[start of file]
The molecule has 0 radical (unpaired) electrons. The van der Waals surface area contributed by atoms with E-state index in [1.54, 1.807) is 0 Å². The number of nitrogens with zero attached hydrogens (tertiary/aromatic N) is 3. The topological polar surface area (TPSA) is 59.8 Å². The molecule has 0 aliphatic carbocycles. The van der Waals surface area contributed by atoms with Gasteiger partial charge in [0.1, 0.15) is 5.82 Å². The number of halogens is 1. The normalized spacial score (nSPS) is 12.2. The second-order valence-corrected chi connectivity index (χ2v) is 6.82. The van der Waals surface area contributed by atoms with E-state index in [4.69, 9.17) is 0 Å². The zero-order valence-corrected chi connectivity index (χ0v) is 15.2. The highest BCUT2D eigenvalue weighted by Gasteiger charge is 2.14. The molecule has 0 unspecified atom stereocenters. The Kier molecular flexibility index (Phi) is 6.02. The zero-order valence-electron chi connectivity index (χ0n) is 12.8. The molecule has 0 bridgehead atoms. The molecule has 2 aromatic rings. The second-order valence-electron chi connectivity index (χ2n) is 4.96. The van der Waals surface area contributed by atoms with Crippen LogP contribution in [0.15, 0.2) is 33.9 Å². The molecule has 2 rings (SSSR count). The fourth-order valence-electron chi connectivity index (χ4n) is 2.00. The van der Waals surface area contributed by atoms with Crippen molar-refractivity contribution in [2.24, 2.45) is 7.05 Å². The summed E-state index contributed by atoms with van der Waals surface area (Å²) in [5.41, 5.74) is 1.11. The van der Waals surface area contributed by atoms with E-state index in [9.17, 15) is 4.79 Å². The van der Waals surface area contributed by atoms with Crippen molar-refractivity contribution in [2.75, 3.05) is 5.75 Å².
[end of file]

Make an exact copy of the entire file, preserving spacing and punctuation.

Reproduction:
The molecule has 0 radical (unpaired) electrons. The van der Waals surface area contributed by atoms with E-state index in [1.54, 1.807) is 0 Å². The number of nitrogens with zero attached hydrogens (tertiary/aromatic N) is 3. The topological polar surface area (TPSA) is 59.8 Å². The molecule has 0 aliphatic carbocycles. The van der Waals surface area contributed by atoms with Gasteiger partial charge in [0.1, 0.15) is 5.82 Å². The number of halogens is 1. The normalized spacial score (nSPS) is 12.2. The second-order valence-corrected chi connectivity index (χ2v) is 6.82. The van der Waals surface area contributed by atoms with E-state index in [4.69, 9.17) is 0 Å². The zero-order valence-corrected chi connectivity index (χ0v) is 15.2. The highest BCUT2D eigenvalue weighted by Gasteiger charge is 2.14. The molecule has 0 unspecified atom stereocenters. The Kier molecular flexibility index (Phi) is 6.02. The zero-order valence-electron chi connectivity index (χ0n) is 12.8. The molecule has 0 bridgehead atoms. The molecule has 2 aromatic rings. The second-order valence-electron chi connectivity index (χ2n) is 4.96. The van der Waals surface area contributed by atoms with Crippen LogP contribution in [0.15, 0.2) is 33.9 Å². The molecule has 2 rings (SSSR count). The fourth-order valence-electron chi connectivity index (χ4n) is 2.00. The van der Waals surface area contributed by atoms with Crippen molar-refractivity contribution in [2.24, 2.45) is 7.05 Å². The summed E-state index contributed by atoms with van der Waals surface area (Å²) in [5.41, 5.74) is 1.11. The van der Waals surface area contributed by atoms with E-state index in [9.17, 15) is 4.79 Å². The van der Waals surface area contributed by atoms with Crippen molar-refractivity contribution in [2.75, 3.05) is 5.75 Å².